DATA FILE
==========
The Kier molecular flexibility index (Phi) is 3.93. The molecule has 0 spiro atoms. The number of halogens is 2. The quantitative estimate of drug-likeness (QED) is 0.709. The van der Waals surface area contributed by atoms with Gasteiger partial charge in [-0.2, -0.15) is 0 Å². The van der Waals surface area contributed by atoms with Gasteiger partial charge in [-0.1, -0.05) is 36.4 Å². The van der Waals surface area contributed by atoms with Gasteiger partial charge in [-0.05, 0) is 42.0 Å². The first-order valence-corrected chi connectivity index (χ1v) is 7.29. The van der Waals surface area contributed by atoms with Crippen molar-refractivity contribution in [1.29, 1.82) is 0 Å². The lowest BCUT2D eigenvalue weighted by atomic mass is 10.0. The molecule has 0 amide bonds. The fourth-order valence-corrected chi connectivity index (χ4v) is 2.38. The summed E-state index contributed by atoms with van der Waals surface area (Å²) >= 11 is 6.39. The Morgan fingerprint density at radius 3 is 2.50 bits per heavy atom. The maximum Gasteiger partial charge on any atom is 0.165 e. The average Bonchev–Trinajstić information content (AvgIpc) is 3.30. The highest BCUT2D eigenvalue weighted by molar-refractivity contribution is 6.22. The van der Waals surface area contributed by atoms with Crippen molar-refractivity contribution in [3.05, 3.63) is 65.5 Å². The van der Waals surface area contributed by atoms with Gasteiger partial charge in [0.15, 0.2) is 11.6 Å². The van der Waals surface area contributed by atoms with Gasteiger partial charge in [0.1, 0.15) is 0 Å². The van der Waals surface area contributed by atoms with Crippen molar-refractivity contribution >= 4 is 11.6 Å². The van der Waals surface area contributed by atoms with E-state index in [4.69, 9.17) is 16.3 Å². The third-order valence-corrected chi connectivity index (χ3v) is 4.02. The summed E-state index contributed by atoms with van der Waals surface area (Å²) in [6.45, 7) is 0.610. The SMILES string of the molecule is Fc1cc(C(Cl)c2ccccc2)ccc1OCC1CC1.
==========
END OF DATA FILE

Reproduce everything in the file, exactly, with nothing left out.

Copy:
The Kier molecular flexibility index (Phi) is 3.93. The molecule has 0 spiro atoms. The number of halogens is 2. The quantitative estimate of drug-likeness (QED) is 0.709. The van der Waals surface area contributed by atoms with Gasteiger partial charge in [-0.2, -0.15) is 0 Å². The van der Waals surface area contributed by atoms with Gasteiger partial charge in [-0.1, -0.05) is 36.4 Å². The van der Waals surface area contributed by atoms with Gasteiger partial charge in [-0.05, 0) is 42.0 Å². The first-order valence-corrected chi connectivity index (χ1v) is 7.29. The van der Waals surface area contributed by atoms with Crippen molar-refractivity contribution in [1.29, 1.82) is 0 Å². The lowest BCUT2D eigenvalue weighted by atomic mass is 10.0. The molecule has 0 amide bonds. The fourth-order valence-corrected chi connectivity index (χ4v) is 2.38. The summed E-state index contributed by atoms with van der Waals surface area (Å²) >= 11 is 6.39. The Morgan fingerprint density at radius 3 is 2.50 bits per heavy atom. The maximum Gasteiger partial charge on any atom is 0.165 e. The average Bonchev–Trinajstić information content (AvgIpc) is 3.30. The highest BCUT2D eigenvalue weighted by molar-refractivity contribution is 6.22. The van der Waals surface area contributed by atoms with Crippen molar-refractivity contribution in [3.05, 3.63) is 65.5 Å². The van der Waals surface area contributed by atoms with Gasteiger partial charge in [0.15, 0.2) is 11.6 Å². The van der Waals surface area contributed by atoms with Gasteiger partial charge in [0.1, 0.15) is 0 Å². The van der Waals surface area contributed by atoms with Crippen molar-refractivity contribution >= 4 is 11.6 Å². The van der Waals surface area contributed by atoms with E-state index in [4.69, 9.17) is 16.3 Å². The third-order valence-corrected chi connectivity index (χ3v) is 4.02. The summed E-state index contributed by atoms with van der Waals surface area (Å²) in [6.45, 7) is 0.610. The SMILES string of the molecule is Fc1cc(C(Cl)c2ccccc2)ccc1OCC1CC1.